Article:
Johnson, Deborah G. “Ethics Online.” Communications of the ACM. JAN 1997: 60-65. Web. 19 Sep. 2013. <http://delivery.acm.org/10.1145/250000/242875/p60-johnson.pdf?ip=188.8.131.52>.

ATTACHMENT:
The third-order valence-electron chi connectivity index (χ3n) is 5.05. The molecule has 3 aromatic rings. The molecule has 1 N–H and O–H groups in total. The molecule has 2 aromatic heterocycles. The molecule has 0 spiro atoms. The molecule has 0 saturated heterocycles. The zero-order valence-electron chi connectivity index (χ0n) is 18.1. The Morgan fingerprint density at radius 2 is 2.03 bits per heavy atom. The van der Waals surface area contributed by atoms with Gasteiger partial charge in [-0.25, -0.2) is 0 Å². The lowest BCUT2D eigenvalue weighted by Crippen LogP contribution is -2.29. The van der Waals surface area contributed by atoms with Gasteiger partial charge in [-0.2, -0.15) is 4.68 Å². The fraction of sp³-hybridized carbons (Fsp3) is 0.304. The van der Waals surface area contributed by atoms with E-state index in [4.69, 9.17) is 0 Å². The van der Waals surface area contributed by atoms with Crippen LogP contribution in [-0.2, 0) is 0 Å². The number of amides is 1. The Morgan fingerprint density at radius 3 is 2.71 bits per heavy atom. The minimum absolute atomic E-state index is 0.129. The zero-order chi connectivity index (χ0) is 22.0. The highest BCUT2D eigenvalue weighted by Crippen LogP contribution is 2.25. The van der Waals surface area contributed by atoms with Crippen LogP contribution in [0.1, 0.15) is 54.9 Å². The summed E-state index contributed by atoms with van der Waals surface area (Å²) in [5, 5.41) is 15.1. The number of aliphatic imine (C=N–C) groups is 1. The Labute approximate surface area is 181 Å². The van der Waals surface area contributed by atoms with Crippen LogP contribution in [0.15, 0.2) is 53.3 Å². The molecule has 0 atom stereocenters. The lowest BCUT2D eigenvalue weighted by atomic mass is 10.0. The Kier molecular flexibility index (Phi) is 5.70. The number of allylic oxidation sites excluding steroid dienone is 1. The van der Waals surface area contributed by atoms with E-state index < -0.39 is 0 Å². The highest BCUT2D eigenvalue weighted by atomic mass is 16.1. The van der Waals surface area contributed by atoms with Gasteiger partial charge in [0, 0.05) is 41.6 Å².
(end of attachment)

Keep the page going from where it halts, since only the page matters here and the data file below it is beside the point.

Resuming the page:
This article brings several important aspects of online anonymity to the foreground. In an age of technology changing an updating in such a rapid pace, how do we keep up with laws and security online? We feel free to share information, thoughts, ideas, and even our own creations like formatting codes, but how can we protect what is “ours” when it can be so easily replicated online? Furthermore, how do we protect our own identity when it, like these smaller properties, can also easily be replicated online? Because people are able to post online under anonymous or pseudonyms, security is not guaranteed, and neither is good human ethics. Anyone can post something on the web and attribute it to another person’s name, whether they are aware of it or not. For this reason, establishing a sense of trust on the internet is extremely difficult, because you can never be sure the person you are communicating with is actually who you believe it to be, and likewise, the information you come across may not be as reliable as you would think. The speed and distance that information can travel online has pros and cons, but in the case of stolen information or things that should be kept private, it is definitely a curse.